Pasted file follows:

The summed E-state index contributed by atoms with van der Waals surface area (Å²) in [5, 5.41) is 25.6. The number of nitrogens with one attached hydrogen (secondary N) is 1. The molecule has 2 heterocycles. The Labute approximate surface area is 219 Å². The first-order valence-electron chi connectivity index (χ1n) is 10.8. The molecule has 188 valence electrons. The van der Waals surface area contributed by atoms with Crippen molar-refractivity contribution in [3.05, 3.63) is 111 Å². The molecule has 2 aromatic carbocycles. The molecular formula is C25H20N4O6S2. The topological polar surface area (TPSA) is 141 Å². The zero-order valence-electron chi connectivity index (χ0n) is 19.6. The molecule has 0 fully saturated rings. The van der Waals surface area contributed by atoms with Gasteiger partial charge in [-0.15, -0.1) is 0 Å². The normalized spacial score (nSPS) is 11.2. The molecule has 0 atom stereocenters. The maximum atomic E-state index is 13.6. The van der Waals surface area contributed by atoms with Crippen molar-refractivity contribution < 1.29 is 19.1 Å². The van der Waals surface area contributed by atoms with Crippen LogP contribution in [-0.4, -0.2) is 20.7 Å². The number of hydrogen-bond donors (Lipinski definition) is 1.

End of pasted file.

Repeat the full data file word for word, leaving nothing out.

The summed E-state index contributed by atoms with van der Waals surface area (Å²) in [5, 5.41) is 25.6. The number of nitrogens with one attached hydrogen (secondary N) is 1. The molecule has 2 heterocycles. The Labute approximate surface area is 219 Å². The first-order valence-electron chi connectivity index (χ1n) is 10.8. The molecule has 188 valence electrons. The van der Waals surface area contributed by atoms with Crippen molar-refractivity contribution in [3.05, 3.63) is 111 Å². The molecule has 2 aromatic carbocycles. The molecular formula is C25H20N4O6S2. The topological polar surface area (TPSA) is 141 Å². The zero-order valence-electron chi connectivity index (χ0n) is 19.6. The molecule has 0 fully saturated rings. The van der Waals surface area contributed by atoms with Gasteiger partial charge in [-0.15, -0.1) is 0 Å². The normalized spacial score (nSPS) is 11.2. The molecule has 0 atom stereocenters. The maximum atomic E-state index is 13.6. The van der Waals surface area contributed by atoms with Crippen molar-refractivity contribution < 1.29 is 19.1 Å². The van der Waals surface area contributed by atoms with Crippen LogP contribution in [-0.4, -0.2) is 20.7 Å². The number of hydrogen-bond donors (Lipinski definition) is 1.